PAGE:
Diary of Charles Francis Adams, volume 5

Tuesday. 29th. CFA Tuesday. 29th. CFA
Tuesday. 29th.

Day clear but cold. My family in a state of disarrangement from sickness. I went to the Office and occupied myself as usual. Milton 204has not yet been touched. Such is the vanity of human resolution. Returned to the House to see my Mother who came in this morning to take leave. She proposes to start on Thursday.1

I had also intended to take my Wife to ride but she could not go. My morning was thus in a great degree lost. After dinner she found time and I accordingly rode for one hour. This shortens my time for occupation and I accordingly had not leisure for much. My principal work was copying the letter to Governor Lincoln upon which I made considerable progress. I also found time for the fine narration of the fall of Troy in the second book of the Aeneid.


For Washington.

Wednesday. 30th. CFA Wednesday. 30th. CFA
Wednesday. 30th.

Day cloudy and wind very raw. I went to the Office, from thence to a sale of pictures at Cunningham’s rooms1 and to the Athenaeum. Returned home at noon and notwithstanding the weather took my Wife to ride. The wisdom of this I am not confident about, but the exercise of the two preceding days having done her much good, I thought it best to try.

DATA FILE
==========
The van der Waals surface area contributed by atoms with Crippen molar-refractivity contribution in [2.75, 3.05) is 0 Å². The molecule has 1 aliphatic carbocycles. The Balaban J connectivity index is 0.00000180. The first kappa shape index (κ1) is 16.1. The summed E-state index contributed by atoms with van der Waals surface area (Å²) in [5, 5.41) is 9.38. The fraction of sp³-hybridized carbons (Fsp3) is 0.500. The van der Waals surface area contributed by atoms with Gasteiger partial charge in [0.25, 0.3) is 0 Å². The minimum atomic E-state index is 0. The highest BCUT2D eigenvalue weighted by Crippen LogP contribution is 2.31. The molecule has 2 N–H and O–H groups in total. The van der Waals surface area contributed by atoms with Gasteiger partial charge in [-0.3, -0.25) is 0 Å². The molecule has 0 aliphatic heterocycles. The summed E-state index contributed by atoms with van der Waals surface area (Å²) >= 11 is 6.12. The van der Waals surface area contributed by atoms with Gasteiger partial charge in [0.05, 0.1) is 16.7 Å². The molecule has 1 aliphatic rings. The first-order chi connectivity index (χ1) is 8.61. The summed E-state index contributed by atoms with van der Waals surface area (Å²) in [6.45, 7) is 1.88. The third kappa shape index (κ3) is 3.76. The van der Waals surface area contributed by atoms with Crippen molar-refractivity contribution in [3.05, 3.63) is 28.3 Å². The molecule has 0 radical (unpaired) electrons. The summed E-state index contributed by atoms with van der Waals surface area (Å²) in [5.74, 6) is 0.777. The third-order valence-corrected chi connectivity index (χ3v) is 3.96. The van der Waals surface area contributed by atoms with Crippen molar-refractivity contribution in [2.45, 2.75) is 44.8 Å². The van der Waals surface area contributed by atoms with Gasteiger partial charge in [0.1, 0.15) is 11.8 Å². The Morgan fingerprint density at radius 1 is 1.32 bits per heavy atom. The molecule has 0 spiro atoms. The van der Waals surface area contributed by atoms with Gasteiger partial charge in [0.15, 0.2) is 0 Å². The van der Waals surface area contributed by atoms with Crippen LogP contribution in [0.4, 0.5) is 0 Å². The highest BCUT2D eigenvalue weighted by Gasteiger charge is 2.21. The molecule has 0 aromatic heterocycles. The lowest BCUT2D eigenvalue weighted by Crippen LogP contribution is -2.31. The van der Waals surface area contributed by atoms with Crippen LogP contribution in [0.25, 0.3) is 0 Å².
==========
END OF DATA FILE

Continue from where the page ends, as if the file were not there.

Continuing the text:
After dinner my father came in for the purpose of supplying himself with money, to start my Mother off tomorrow. I regretted my change of determination as to going to Quincy since it had been the means of obliging him to come in. Conversation, he appeared rather dull. He returned to Quincy before tea.

Evening, I was sitting down to copy, when a visit from Mr. T. Davis was announced. I took him into my study, and we sat until ten. Conversation, mostly political—Mr. Clay’s views, and the attack upon the Everetts. I thus passed my day without doing much.


Said to be represented in this auction sale were oils by Salvator Rosa, Poussin, and lesser known artists (Columbian Centinel, 30 Oct., p. 3, col. 7).

Thursday. 31st. CFA Thursday. 31st. CFA
Thursday. 31st.

Morning cold and clear. I went to the Office and was able to effect something in the way of reading before dinner. I began Milton’s Defence of the People of England against Salmasius1—A curious specimen of the mode of supporting a controversy in those times. We have become more polite without changing at all the current of human feeling which does remain and must remain very bitter. Milton’s style is strong. He wrote in Latin and this though it gives us none of the 205idioms of language which characterize each species, yet is favorable to the energy of composition.

I walked an hour on the common with my child. The breeze was clear and bracing. My mother could not have a finer day to start.

Afternoon at work copying. Evening the same, excepting a little of Virgil. The Child keeps us so much awake nights that I have to make up my sleep in the day time.


A copy of The Prose Works of John Milton, 7 vols., London, 1806, is in MQA.